The next Shriver Hall event is a free concert by 15-year-old pianist George Li, at the Baltimore Museum of Art (February 11, 3 pm).


Tuesday, January 31, 2012

Les Violons du Roy Rave Review

Posted by: sjacobsohn

Les Violons du Roy, recorder soloist Maurice Steger light up Shriver Hall

I don't think of the typical Shriver Hall Concert Series crowd as very likely to do a lot of enthusiastic hooting and hollering over baroque music, but that was the reaction given Sunday evening to Les Violons du Roy. No wonder.

This ensemble of 15 from Quebec City delivered a sterling demonstration of period instrument panache, and had the extra advantage of a Pied Piper-like soloist who worked his magic on three concertos.

The whole program had an infectious energy. And, for all of the obvious discipline and fine-honing in the execution, there was an air of spontaneity, too.

If you never thought a "historically informed" performance could be fun, this concert would have turned your ears.

Les Violons du Roy, conducted by founding artistic director Bernard Labadie, got things started with Handel's Concerto Grosso in B-flat (Op. 6, No. 7).

There were pianissimi of the finest grade. Every crescendo, accelerando, ritardando and other expressive device was achieved with great finesse.

The overall sound of the orchestra was quite warm, far from the dry tone of early music groups in the first days of the authenticity movement; tempos, too, felt more flexible.

When speed was desired, as in the most spirited variations in the "La Follia" Concerto Gross by Geminiani (after Corelli), it hit unabashedly supersonic levels, yet never left a single player in the dust. Solo playing within the ensemble was uniformly impressive, at whatever speed.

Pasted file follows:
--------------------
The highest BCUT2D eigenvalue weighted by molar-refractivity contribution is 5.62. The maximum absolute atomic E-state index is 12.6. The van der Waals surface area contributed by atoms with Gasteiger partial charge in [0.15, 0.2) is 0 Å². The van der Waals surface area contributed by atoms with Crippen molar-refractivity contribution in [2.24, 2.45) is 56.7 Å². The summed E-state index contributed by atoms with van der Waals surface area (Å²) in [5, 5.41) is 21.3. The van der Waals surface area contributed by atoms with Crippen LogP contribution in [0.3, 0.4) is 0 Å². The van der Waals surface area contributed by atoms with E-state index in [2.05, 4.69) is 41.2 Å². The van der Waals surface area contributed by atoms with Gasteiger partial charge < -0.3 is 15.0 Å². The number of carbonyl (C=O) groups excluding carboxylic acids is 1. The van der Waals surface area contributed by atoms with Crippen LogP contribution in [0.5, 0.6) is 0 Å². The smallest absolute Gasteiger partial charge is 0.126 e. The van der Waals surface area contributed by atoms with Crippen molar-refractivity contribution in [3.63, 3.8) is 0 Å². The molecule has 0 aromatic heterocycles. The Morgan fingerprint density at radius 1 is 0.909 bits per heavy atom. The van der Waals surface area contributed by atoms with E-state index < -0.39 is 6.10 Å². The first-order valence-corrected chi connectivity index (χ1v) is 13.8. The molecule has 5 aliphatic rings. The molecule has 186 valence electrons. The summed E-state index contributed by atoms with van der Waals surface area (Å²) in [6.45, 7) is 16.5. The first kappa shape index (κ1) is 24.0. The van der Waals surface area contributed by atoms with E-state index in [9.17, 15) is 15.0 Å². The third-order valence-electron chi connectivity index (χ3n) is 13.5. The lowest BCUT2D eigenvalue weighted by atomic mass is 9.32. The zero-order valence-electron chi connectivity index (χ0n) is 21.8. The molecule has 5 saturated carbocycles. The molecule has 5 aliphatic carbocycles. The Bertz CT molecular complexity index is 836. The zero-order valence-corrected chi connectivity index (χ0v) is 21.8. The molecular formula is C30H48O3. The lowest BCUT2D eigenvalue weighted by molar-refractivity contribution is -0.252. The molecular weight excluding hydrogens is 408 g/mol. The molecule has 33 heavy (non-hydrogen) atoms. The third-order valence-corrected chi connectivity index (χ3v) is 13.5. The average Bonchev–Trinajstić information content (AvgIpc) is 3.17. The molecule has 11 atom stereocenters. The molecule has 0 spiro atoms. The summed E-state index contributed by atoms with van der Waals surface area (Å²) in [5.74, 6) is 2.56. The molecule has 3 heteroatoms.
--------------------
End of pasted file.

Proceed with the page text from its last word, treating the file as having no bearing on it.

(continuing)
The rest of the program was devoted to …

works for recorder and orchestra.

The recorder is one of those instruments that isn't always taken seriously, and isn't always heard to its best advantage. 

(That's one reason there was so much comic mileage in the vintage Saturday Night Live skit about a dicey French restaurant where "for your entertainment pleasure, our daughter Francine will play the recorder.")

Swiss-born Maurice Steger could disarm the most recorder-adverse listener with a single phrase. He combines a startling level of technical bravura with an ability to breathe sincerity and purpose into even the most floridly decorative phrase.

The personality in his playing proved quite persuasive, especially in Telemann's A minor Concerto. Steger's disarming charm made each movement of that work more animated and involving than the last.

The soloist also made much of the Haydn-worthy wit in the music, aided at every step of the way by Labadie and the ensemble.

The Telemann piece was so rewarding on so many levels that it would have been better placed at the end of the evening. The concertos that came after -- by Sammartini and Geminiani -- had their fine points, but paled by comparison, in one way or another.

Still, Steger's delivery remained full of character, and the beautifully dovetailed contributions of Les Violons du Roy remained equally delectable.


stay tuned

to our blog to read reviews, see our announcements, and learn about what's happening at Shriver Hall Concert Series!

Recent Posts


Page executed in 0.22058296203613 seconds.
Served 3 items from the cache. Queries - total: 20 select: 19 count: 1